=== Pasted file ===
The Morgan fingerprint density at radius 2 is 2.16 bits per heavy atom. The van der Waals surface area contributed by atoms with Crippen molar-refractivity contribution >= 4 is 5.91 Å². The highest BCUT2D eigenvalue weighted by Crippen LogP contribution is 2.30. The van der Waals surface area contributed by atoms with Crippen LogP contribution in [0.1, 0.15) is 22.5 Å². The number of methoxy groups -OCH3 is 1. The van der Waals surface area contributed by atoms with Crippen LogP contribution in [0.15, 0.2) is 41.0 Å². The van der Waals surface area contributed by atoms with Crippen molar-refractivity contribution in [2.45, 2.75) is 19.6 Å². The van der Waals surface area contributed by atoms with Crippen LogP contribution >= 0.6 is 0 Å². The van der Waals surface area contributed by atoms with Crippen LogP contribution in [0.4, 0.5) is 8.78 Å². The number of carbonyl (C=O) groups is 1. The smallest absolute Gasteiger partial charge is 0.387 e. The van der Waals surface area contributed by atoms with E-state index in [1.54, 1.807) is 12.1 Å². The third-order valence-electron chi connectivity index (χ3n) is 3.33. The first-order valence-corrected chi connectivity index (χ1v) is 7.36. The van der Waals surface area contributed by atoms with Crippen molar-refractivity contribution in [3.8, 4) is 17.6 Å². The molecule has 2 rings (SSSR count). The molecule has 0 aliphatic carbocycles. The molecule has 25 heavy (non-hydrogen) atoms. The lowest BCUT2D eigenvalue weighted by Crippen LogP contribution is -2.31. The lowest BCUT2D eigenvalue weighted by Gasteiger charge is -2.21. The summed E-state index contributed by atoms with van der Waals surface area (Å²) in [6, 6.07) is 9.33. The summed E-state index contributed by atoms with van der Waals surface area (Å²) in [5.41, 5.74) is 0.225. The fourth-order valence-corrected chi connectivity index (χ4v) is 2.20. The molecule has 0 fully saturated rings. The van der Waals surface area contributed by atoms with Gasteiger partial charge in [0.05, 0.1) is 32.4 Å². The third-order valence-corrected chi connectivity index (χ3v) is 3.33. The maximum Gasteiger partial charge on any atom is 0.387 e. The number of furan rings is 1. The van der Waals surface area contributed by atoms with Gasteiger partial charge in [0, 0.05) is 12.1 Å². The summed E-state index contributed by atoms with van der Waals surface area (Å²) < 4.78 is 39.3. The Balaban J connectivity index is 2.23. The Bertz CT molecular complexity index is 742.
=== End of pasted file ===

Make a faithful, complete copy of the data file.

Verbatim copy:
The Morgan fingerprint density at radius 2 is 2.16 bits per heavy atom. The van der Waals surface area contributed by atoms with Crippen molar-refractivity contribution >= 4 is 5.91 Å². The highest BCUT2D eigenvalue weighted by Crippen LogP contribution is 2.30. The van der Waals surface area contributed by atoms with Crippen LogP contribution in [0.1, 0.15) is 22.5 Å². The number of methoxy groups -OCH3 is 1. The van der Waals surface area contributed by atoms with Crippen LogP contribution in [0.15, 0.2) is 41.0 Å². The van der Waals surface area contributed by atoms with Crippen molar-refractivity contribution in [2.45, 2.75) is 19.6 Å². The van der Waals surface area contributed by atoms with Crippen LogP contribution >= 0.6 is 0 Å². The van der Waals surface area contributed by atoms with Crippen LogP contribution in [0.4, 0.5) is 8.78 Å². The number of carbonyl (C=O) groups is 1. The smallest absolute Gasteiger partial charge is 0.387 e. The van der Waals surface area contributed by atoms with E-state index in [1.54, 1.807) is 12.1 Å². The third-order valence-electron chi connectivity index (χ3n) is 3.33. The first-order valence-corrected chi connectivity index (χ1v) is 7.36. The van der Waals surface area contributed by atoms with Crippen molar-refractivity contribution in [3.8, 4) is 17.6 Å². The molecule has 2 rings (SSSR count). The molecule has 0 aliphatic carbocycles. The molecule has 25 heavy (non-hydrogen) atoms. The lowest BCUT2D eigenvalue weighted by Crippen LogP contribution is -2.31. The lowest BCUT2D eigenvalue weighted by Gasteiger charge is -2.21. The summed E-state index contributed by atoms with van der Waals surface area (Å²) in [6, 6.07) is 9.33. The summed E-state index contributed by atoms with van der Waals surface area (Å²) in [5.41, 5.74) is 0.225. The fourth-order valence-corrected chi connectivity index (χ4v) is 2.20. The molecule has 0 fully saturated rings. The van der Waals surface area contributed by atoms with Gasteiger partial charge in [0.05, 0.1) is 32.4 Å². The third-order valence-corrected chi connectivity index (χ3v) is 3.33. The maximum Gasteiger partial charge on any atom is 0.387 e. The number of furan rings is 1. The van der Waals surface area contributed by atoms with Gasteiger partial charge in [0, 0.05) is 12.1 Å². The summed E-state index contributed by atoms with van der Waals surface area (Å²) < 4.78 is 39.3. The Balaban J connectivity index is 2.23. The Bertz CT molecular complexity index is 742.